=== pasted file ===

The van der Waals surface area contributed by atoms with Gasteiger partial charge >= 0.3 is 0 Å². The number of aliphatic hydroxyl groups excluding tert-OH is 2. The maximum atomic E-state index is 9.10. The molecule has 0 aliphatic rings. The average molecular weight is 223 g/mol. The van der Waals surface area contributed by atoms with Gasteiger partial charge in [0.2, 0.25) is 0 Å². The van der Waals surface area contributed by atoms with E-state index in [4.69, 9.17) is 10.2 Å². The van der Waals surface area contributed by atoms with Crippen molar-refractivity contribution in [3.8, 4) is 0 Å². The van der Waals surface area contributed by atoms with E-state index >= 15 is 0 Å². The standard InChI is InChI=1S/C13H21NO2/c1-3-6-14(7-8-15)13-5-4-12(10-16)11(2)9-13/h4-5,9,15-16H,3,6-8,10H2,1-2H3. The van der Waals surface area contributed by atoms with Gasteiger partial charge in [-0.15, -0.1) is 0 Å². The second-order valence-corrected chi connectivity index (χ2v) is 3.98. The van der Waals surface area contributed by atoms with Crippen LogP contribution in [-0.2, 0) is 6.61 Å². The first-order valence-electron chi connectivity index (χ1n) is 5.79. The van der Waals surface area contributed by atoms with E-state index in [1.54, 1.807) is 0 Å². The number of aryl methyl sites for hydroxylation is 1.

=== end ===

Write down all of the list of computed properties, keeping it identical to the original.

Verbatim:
The van der Waals surface area contributed by atoms with Gasteiger partial charge >= 0.3 is 0 Å². The number of aliphatic hydroxyl groups excluding tert-OH is 2. The maximum atomic E-state index is 9.10. The molecule has 0 aliphatic rings. The average molecular weight is 223 g/mol. The van der Waals surface area contributed by atoms with Gasteiger partial charge in [0.2, 0.25) is 0 Å². The van der Waals surface area contributed by atoms with E-state index in [4.69, 9.17) is 10.2 Å². The van der Waals surface area contributed by atoms with Crippen molar-refractivity contribution in [3.8, 4) is 0 Å². The van der Waals surface area contributed by atoms with E-state index >= 15 is 0 Å². The standard InChI is InChI=1S/C13H21NO2/c1-3-6-14(7-8-15)13-5-4-12(10-16)11(2)9-13/h4-5,9,15-16H,3,6-8,10H2,1-2H3. The van der Waals surface area contributed by atoms with Gasteiger partial charge in [-0.15, -0.1) is 0 Å². The second-order valence-corrected chi connectivity index (χ2v) is 3.98. The van der Waals surface area contributed by atoms with Crippen LogP contribution in [-0.2, 0) is 6.61 Å². The first-order valence-electron chi connectivity index (χ1n) is 5.79. The van der Waals surface area contributed by atoms with E-state index in [1.54, 1.807) is 0 Å². The number of aryl methyl sites for hydroxylation is 1.